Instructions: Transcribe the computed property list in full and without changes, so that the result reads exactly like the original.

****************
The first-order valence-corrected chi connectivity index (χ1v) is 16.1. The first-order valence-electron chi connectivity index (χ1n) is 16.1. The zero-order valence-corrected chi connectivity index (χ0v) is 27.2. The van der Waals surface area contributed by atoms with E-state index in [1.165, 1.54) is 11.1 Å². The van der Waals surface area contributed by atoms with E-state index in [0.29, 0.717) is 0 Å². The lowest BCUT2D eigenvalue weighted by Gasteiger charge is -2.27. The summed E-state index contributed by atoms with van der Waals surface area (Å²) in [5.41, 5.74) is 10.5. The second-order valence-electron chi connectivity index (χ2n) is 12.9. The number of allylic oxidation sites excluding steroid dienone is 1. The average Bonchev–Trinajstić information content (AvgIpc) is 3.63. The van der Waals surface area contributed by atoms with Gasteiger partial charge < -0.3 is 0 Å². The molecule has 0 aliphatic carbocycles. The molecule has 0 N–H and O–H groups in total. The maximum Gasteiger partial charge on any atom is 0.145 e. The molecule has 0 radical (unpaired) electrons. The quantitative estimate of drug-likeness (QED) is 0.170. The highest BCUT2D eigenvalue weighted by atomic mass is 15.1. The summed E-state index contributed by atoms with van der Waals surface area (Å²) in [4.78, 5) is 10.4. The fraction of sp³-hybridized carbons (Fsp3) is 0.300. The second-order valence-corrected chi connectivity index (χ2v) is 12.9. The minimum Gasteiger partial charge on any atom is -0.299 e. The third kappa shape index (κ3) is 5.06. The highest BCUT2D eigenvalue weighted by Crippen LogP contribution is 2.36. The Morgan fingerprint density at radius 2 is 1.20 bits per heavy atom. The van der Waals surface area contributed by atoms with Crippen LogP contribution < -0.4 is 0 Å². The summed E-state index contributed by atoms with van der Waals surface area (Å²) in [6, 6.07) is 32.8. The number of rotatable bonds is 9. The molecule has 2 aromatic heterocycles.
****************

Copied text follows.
The first-order valence-corrected chi connectivity index (χ1v) is 16.1. The first-order valence-electron chi connectivity index (χ1n) is 16.1. The zero-order valence-corrected chi connectivity index (χ0v) is 27.2. The van der Waals surface area contributed by atoms with E-state index in [1.165, 1.54) is 11.1 Å². The van der Waals surface area contributed by atoms with E-state index in [0.29, 0.717) is 0 Å². The lowest BCUT2D eigenvalue weighted by Gasteiger charge is -2.27. The summed E-state index contributed by atoms with van der Waals surface area (Å²) in [5.41, 5.74) is 10.5. The second-order valence-electron chi connectivity index (χ2n) is 12.9. The number of allylic oxidation sites excluding steroid dienone is 1. The average Bonchev–Trinajstić information content (AvgIpc) is 3.63. The van der Waals surface area contributed by atoms with Gasteiger partial charge < -0.3 is 0 Å². The molecule has 0 aliphatic carbocycles. The molecule has 0 N–H and O–H groups in total. The maximum Gasteiger partial charge on any atom is 0.145 e. The molecule has 0 radical (unpaired) electrons. The quantitative estimate of drug-likeness (QED) is 0.170. The highest BCUT2D eigenvalue weighted by atomic mass is 15.1. The summed E-state index contributed by atoms with van der Waals surface area (Å²) in [4.78, 5) is 10.4. The fraction of sp³-hybridized carbons (Fsp3) is 0.300. The second-order valence-corrected chi connectivity index (χ2v) is 12.9. The minimum Gasteiger partial charge on any atom is -0.299 e. The third kappa shape index (κ3) is 5.06. The highest BCUT2D eigenvalue weighted by Crippen LogP contribution is 2.36. The Morgan fingerprint density at radius 2 is 1.20 bits per heavy atom. The van der Waals surface area contributed by atoms with Crippen LogP contribution < -0.4 is 0 Å². The summed E-state index contributed by atoms with van der Waals surface area (Å²) in [6, 6.07) is 32.8. The number of rotatable bonds is 9. The molecule has 2 aromatic heterocycles.